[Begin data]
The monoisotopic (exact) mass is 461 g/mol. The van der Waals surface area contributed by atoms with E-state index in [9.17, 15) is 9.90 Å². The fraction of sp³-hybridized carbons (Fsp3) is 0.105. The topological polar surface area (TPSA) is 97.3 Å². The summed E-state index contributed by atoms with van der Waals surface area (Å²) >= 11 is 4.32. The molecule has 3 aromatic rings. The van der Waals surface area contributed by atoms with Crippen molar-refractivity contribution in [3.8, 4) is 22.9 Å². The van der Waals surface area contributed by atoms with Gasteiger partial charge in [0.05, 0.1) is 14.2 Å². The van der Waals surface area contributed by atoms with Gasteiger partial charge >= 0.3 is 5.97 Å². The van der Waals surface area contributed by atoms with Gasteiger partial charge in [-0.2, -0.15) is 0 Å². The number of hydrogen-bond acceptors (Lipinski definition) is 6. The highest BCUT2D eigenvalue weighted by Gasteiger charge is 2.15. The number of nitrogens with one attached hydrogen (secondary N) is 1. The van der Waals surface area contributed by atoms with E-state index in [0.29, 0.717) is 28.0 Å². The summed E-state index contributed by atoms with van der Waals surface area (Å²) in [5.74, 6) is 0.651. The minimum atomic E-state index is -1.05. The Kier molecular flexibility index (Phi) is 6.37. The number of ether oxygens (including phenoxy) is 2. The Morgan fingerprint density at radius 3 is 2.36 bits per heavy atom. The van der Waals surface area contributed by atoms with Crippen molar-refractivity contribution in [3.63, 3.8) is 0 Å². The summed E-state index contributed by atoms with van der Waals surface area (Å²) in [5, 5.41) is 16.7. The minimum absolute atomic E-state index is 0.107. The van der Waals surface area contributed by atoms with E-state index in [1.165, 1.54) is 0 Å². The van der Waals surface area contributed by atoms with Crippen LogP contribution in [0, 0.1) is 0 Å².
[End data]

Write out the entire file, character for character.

The monoisotopic (exact) mass is 461 g/mol. The van der Waals surface area contributed by atoms with E-state index in [9.17, 15) is 9.90 Å². The fraction of sp³-hybridized carbons (Fsp3) is 0.105. The topological polar surface area (TPSA) is 97.3 Å². The summed E-state index contributed by atoms with van der Waals surface area (Å²) >= 11 is 4.32. The molecule has 3 aromatic rings. The van der Waals surface area contributed by atoms with Crippen molar-refractivity contribution in [3.8, 4) is 22.9 Å². The van der Waals surface area contributed by atoms with Gasteiger partial charge in [0.05, 0.1) is 14.2 Å². The van der Waals surface area contributed by atoms with Gasteiger partial charge >= 0.3 is 5.97 Å². The van der Waals surface area contributed by atoms with Gasteiger partial charge in [-0.2, -0.15) is 0 Å². The number of hydrogen-bond acceptors (Lipinski definition) is 6. The highest BCUT2D eigenvalue weighted by Gasteiger charge is 2.15. The number of nitrogens with one attached hydrogen (secondary N) is 1. The van der Waals surface area contributed by atoms with E-state index in [0.29, 0.717) is 28.0 Å². The summed E-state index contributed by atoms with van der Waals surface area (Å²) in [5.74, 6) is 0.651. The minimum atomic E-state index is -1.05. The Kier molecular flexibility index (Phi) is 6.37. The number of ether oxygens (including phenoxy) is 2. The Morgan fingerprint density at radius 3 is 2.36 bits per heavy atom. The van der Waals surface area contributed by atoms with Crippen molar-refractivity contribution in [3.63, 3.8) is 0 Å². The summed E-state index contributed by atoms with van der Waals surface area (Å²) in [5, 5.41) is 16.7. The minimum absolute atomic E-state index is 0.107. The van der Waals surface area contributed by atoms with E-state index in [1.165, 1.54) is 0 Å². The van der Waals surface area contributed by atoms with Crippen LogP contribution in [0, 0.1) is 0 Å².